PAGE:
It’s like you eating a smoothie before you eat your meat and vegetables and expecting to feel strong and healthy. Fruit mixed with ice sound healthy sure but has nowhere near the nutrients that you need to grow and keep muscle strength. You are going to have a hard time eating the same amount of food if you had that smoothy beforehand. Make sense?
I have a full blog post that goes much deeper on feed and why feeding mostly greens and veggies is a problem it’s a MUST-read.
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You Can’t Fix A Poorly Fed Rabbit
Rabbits are not like dogs where you can feed them lower protein and they will still get to be the size they are going to be. If they are not fed well from the beginning they will be a smaller rabbits. This is why you see rabbit raisers freak out when a rabbit goes off feed especially when they are young.
Temperature Of The Environment
This has come about from my own observation over 20+ years of raising rabbits. When the temperatures are too cold they are having to use energy to stay warm instead of growing. BUT when the temperatures are warmer than is ideal for rabbits they don’t eat nearly as much. I see this for both adult rabbits and young rabbits still in the nest box.
The ideal temperature for rabbits is 50 degrees Fahrenheit. I know it seems cold to us but this has been proven by many top rabbit raisers and I see this with my rabbits as well. They are the most relaxed and comfortable when we are in that 50-60 degree range.
Breeds and their Growth Rate
Different rabbit breeds grow at different rates. There are three different “brackets” of rabbit breeds and they tend to stagger by about 2-4 months in sexual maturity and completion of growth.
Smaller breeds like jersey woolies (which I have raised) reach sexual maturity as early as 4 months old. (however, they are capable even earlier but this tends to be the age they can do the job.) They will physically continue to grow until 6 months old but there is very little to no change in them after that.
Then there is a mid-range group of rabbit breeds that tend to reach breeding age around 8 months old and are done growing at 10 or so months old.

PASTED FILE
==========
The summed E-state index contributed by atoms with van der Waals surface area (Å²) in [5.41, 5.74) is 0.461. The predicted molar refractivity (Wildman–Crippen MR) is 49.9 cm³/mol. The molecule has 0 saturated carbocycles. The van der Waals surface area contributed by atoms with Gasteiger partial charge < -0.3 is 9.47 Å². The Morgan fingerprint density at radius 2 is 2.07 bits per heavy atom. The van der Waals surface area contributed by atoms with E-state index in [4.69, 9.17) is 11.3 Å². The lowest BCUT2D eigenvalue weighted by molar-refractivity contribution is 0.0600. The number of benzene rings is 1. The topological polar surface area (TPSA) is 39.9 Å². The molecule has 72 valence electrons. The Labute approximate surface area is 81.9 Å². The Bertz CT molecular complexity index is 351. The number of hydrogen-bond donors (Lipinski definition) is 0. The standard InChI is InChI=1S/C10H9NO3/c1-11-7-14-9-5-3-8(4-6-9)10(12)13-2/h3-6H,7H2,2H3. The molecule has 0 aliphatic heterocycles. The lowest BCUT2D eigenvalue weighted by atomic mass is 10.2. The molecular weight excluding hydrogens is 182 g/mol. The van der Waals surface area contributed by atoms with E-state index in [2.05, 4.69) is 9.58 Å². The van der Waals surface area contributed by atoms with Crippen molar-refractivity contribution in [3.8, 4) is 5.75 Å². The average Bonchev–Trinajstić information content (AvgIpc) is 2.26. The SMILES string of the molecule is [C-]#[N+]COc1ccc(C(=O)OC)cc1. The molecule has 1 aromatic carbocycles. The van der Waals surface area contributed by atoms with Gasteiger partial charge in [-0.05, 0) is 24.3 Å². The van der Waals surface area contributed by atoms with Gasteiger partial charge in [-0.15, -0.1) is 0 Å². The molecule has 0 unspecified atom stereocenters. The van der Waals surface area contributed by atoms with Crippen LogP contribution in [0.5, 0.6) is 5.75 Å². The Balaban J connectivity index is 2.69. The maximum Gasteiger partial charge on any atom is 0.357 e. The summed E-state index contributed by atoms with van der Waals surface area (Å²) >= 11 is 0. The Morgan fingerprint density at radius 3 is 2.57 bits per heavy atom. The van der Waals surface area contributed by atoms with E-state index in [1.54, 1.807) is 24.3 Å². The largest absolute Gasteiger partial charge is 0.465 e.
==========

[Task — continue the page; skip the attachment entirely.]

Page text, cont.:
Then we have the larger breeds like the flemish giant rabbits that grow quite a bit their first 6 months of life then the rabbit growth rate slows way down. But they will continue to grow until they are 12-14 months of age. They tend to have their frame and “skeleton” size around 8-10 months and the remaining growth time for large rabbit breeds is used to fill out.
You won’t really notice this unless you raise domestic rabbits or are involved in the show world. Some bloodlines tend to grow a bit slower than others. Especially among the giant breeds. But it’s hard to know until you have had a few from the same breeder. It honestly doesn’t matter all that much unless you are raising meat rabbits. Then you want the rabbits to mature as quickly as possible.
It is handy for rabbit owners to know if their bloodlines do grow slower so you can give the rabbit enough time to mature before you decide if the rabbit is worth keeping or going to meet the breed standard of perfection.
Rate Of Growth For Baby Rabbits
Until baby bunnies are weaned they are fully reliant on the momma rabbit to feed them well. If you see a kit that is falling behind they can use a little human intervention and you can hand feed them. But they still are not as likely to grow to be as large as they would be if they were fed well by their mother.